The Buckeyes that rolled into the Big House on Saturday might very well be the best of this era, which includes the 2014 national champions.
Harbaugh is going nowhere unless he unexpectedly decides he wants to try the NFL again. He certainly sounded as if he was tired of answering the same questions every year about how to explain the gap between the Buckeyes and Wolverines.
“I’ll answer your questions, but not your insults,” Harbaugh said to a reporter.
To think a different coach would fix this for Michigan seems to miss the depth of the problem. Harbaugh has made Michigan as good as it has always been. The problem is Ohio State is better than it has ever been.
Clemson coach Dabo Swinney has really played up the “slight” of being just the No. 3 team in the country this season.
After trouncing South Carolina, Swinney said: “I mean, we’ve got to go (undefeated). We’ve got to go 30-0. We ain’t got no choice. Because we don’t play nobody.”
It’s getting a little old, but Swinney has made a living (a really good one) on being the guy who proves everybody wrong. Lil’ ol Clemson is long gone, but everybody loves to play the disrespect card. Plus, what better way to get your team, which is a four-touchdown favorite every week, focused when the opponents might not?
Playoff skeptics have always worried a postseason tournament could make late-season games involving highly ranked teams less important, that teams could be playing for seeding. Well, that’s sort of the case heading into this championship weekend.
No. 1 LSU and No. 2 Ohio State (flip-flop that order in the CFP rankings) appear to be in good shape to make the playoff no matter what happens in their respective championship games.
The Tigers face No. 4 Georgia. A Bulldogs victory likely means two Southeastern Conference teams in the final four. Ohio State gets a rematch with Wisconsin, which has already lost twice.
No. 3 Clemson might not have the luxury of a loss against three-touchdown underdog Virginia in the ACC title game.
If Georgia losses, that opens it up a spot to either No. 6 Utah, which gets No. 14 Oregon in the Pac-12 title game, or the winner of the Big 12 title game between No. 7 Oklahoma and No. 11 Baylor.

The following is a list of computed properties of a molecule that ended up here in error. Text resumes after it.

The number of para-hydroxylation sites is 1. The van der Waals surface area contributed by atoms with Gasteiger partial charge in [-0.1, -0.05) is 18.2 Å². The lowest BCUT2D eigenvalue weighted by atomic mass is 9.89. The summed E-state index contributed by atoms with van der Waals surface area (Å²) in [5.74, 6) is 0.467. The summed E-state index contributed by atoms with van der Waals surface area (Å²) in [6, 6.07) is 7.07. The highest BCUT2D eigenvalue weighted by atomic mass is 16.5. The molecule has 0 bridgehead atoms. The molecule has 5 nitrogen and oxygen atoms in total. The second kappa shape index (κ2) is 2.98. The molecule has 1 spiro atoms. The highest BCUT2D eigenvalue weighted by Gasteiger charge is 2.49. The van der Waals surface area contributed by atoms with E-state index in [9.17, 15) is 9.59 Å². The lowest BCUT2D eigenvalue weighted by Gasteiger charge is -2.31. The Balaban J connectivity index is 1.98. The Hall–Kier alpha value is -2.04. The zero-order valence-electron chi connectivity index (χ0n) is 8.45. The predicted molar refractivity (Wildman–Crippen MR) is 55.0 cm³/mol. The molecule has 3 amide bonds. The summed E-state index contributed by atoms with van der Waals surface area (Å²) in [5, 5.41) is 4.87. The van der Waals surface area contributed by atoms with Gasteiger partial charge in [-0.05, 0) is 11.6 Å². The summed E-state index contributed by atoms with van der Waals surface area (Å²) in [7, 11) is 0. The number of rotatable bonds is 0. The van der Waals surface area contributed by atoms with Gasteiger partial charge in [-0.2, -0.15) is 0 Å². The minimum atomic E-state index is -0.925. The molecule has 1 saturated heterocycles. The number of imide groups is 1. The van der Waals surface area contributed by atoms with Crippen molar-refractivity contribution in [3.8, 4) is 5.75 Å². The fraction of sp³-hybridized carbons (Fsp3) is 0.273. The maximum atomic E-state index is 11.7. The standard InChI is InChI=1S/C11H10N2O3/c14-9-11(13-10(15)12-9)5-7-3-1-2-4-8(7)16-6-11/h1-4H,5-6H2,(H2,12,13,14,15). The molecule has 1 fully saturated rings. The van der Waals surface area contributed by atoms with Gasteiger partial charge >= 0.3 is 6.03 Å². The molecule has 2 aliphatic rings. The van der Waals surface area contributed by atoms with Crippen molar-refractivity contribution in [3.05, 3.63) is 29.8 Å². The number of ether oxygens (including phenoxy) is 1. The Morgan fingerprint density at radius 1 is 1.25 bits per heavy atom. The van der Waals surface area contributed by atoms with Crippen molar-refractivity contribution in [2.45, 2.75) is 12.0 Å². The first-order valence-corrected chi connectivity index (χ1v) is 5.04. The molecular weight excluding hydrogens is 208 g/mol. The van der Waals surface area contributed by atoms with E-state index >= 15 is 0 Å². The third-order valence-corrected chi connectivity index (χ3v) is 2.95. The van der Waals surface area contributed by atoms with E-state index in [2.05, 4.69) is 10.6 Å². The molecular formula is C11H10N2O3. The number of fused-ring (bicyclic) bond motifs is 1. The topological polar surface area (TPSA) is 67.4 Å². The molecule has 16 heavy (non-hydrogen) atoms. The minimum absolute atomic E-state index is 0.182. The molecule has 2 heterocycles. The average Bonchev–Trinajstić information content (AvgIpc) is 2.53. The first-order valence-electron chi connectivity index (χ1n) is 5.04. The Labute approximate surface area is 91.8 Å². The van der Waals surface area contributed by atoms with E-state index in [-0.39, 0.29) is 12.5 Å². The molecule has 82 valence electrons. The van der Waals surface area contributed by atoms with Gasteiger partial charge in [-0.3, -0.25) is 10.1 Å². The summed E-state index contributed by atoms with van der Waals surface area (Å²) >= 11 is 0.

Projecting the New Year’s Six
Fiesta Bowl (semifinal) — No. 1 Ohio State vs. No. 4 Utah
Peach Bowl (semifinal) — No. 2 LSU vs. No. 3 Clemson
Rose Bowl — Penn State vs. Oregon
Sugar Bowl — Georgia vs. Oklahoma
Orange Bowl — Florida vs. Virginia
Cotton Bowl — Memphis vs. Alabama
AROUND THE COUNTRY: Every Wisconsin-Minnesota game should be played in the snow. The Badgers sank the Gophers and locked up the Big Ten West and a rematch with Ohio State next week in Indianapolis. If form holds, and the Buckeyes take care of the Badgers, who goes to the Rose Bowl as the Big Ten’s rep? Penn State (10-2), which lost to Minnesota (10-2)? The Gophers, who have not been there since 1962? Or the Badgers, who will have lost twice to Ohio State and to Illinois? The game takes the highest-ranked team by the playoff selection committee. Good bet that will be Penn State. … There should be a place on the All-America team for Lynn Bowden, the receiver-turned-quarterback who saved Kentucky’s season. Bowden ran for 284 yards and four touchdowns as the Wildcats beat rival Louisville. He attempted two passes, completing one for 4 yards, but the Wildcats ran for 517 yards, the most against an FBS opponent this season. Bowden finished the season by going over 100 yards rushing in six of the last seven games. … There will be no 5-7 teams necessary to fill the 78 bowl slots this season. Kent State against Eastern Michigan and Boston College against Pitt pulled small upsets to get to 6-6.